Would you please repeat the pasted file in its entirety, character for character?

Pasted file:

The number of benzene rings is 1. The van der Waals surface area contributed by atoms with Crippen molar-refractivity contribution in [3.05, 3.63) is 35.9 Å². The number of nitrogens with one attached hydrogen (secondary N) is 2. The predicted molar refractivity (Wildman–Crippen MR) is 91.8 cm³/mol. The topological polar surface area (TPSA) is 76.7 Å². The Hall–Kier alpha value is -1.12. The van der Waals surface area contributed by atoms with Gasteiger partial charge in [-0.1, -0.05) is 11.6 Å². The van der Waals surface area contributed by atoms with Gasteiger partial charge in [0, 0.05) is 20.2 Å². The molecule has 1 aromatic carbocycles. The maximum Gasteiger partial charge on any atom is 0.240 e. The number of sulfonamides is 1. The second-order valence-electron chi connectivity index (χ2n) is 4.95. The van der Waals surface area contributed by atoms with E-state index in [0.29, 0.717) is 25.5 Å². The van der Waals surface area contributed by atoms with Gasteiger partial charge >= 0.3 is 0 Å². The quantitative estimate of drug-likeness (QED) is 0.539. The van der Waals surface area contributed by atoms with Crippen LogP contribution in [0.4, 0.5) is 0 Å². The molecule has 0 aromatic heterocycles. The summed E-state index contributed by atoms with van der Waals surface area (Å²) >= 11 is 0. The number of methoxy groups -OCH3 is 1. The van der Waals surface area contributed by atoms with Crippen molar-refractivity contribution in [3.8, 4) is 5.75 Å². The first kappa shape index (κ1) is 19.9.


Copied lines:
The number of benzene rings is 1. The van der Waals surface area contributed by atoms with Crippen molar-refractivity contribution in [3.05, 3.63) is 35.9 Å². The number of nitrogens with one attached hydrogen (secondary N) is 2. The predicted molar refractivity (Wildman–Crippen MR) is 91.8 cm³/mol. The topological polar surface area (TPSA) is 76.7 Å². The Hall–Kier alpha value is -1.12. The van der Waals surface area contributed by atoms with Gasteiger partial charge in [-0.1, -0.05) is 11.6 Å². The van der Waals surface area contributed by atoms with Gasteiger partial charge in [0, 0.05) is 20.2 Å². The molecule has 1 aromatic carbocycles. The maximum Gasteiger partial charge on any atom is 0.240 e. The number of sulfonamides is 1. The second-order valence-electron chi connectivity index (χ2n) is 4.95. The van der Waals surface area contributed by atoms with E-state index in [0.29, 0.717) is 25.5 Å². The van der Waals surface area contributed by atoms with Gasteiger partial charge >= 0.3 is 0 Å². The quantitative estimate of drug-likeness (QED) is 0.539. The van der Waals surface area contributed by atoms with Crippen LogP contribution in [0.4, 0.5) is 0 Å². The molecule has 0 aromatic heterocycles. The summed E-state index contributed by atoms with van der Waals surface area (Å²) >= 11 is 0. The number of methoxy groups -OCH3 is 1. The van der Waals surface area contributed by atoms with Crippen molar-refractivity contribution in [3.8, 4) is 5.75 Å². The first kappa shape index (κ1) is 19.9.